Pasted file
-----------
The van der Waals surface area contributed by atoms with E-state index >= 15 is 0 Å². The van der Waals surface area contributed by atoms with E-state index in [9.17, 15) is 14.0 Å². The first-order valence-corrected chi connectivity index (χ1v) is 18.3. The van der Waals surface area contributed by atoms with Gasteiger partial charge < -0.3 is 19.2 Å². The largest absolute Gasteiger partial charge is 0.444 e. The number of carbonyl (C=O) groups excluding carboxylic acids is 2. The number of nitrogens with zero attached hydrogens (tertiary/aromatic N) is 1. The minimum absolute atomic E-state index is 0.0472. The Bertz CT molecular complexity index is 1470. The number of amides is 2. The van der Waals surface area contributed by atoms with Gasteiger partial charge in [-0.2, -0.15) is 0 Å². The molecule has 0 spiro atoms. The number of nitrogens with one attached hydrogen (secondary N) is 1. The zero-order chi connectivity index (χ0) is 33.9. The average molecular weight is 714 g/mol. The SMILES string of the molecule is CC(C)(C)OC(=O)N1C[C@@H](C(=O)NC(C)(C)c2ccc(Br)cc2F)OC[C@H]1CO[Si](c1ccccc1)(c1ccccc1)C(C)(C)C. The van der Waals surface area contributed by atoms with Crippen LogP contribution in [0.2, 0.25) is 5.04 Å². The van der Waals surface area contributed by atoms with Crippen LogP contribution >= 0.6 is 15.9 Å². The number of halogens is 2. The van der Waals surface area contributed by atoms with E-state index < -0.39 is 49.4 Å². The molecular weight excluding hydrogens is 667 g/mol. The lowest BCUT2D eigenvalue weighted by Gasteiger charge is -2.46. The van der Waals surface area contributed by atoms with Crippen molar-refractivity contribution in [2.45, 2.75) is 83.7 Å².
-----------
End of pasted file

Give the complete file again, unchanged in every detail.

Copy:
The van der Waals surface area contributed by atoms with E-state index >= 15 is 0 Å². The van der Waals surface area contributed by atoms with E-state index in [9.17, 15) is 14.0 Å². The first-order valence-corrected chi connectivity index (χ1v) is 18.3. The van der Waals surface area contributed by atoms with Gasteiger partial charge < -0.3 is 19.2 Å². The largest absolute Gasteiger partial charge is 0.444 e. The number of carbonyl (C=O) groups excluding carboxylic acids is 2. The number of nitrogens with zero attached hydrogens (tertiary/aromatic N) is 1. The minimum absolute atomic E-state index is 0.0472. The Bertz CT molecular complexity index is 1470. The number of amides is 2. The van der Waals surface area contributed by atoms with Gasteiger partial charge in [-0.2, -0.15) is 0 Å². The molecule has 0 spiro atoms. The number of nitrogens with one attached hydrogen (secondary N) is 1. The zero-order chi connectivity index (χ0) is 33.9. The average molecular weight is 714 g/mol. The SMILES string of the molecule is CC(C)(C)OC(=O)N1C[C@@H](C(=O)NC(C)(C)c2ccc(Br)cc2F)OC[C@H]1CO[Si](c1ccccc1)(c1ccccc1)C(C)(C)C. The van der Waals surface area contributed by atoms with Crippen LogP contribution in [0.2, 0.25) is 5.04 Å². The van der Waals surface area contributed by atoms with Crippen LogP contribution >= 0.6 is 15.9 Å². The number of halogens is 2. The van der Waals surface area contributed by atoms with E-state index < -0.39 is 49.4 Å². The molecular weight excluding hydrogens is 667 g/mol. The lowest BCUT2D eigenvalue weighted by Gasteiger charge is -2.46. The van der Waals surface area contributed by atoms with Crippen molar-refractivity contribution in [2.45, 2.75) is 83.7 Å².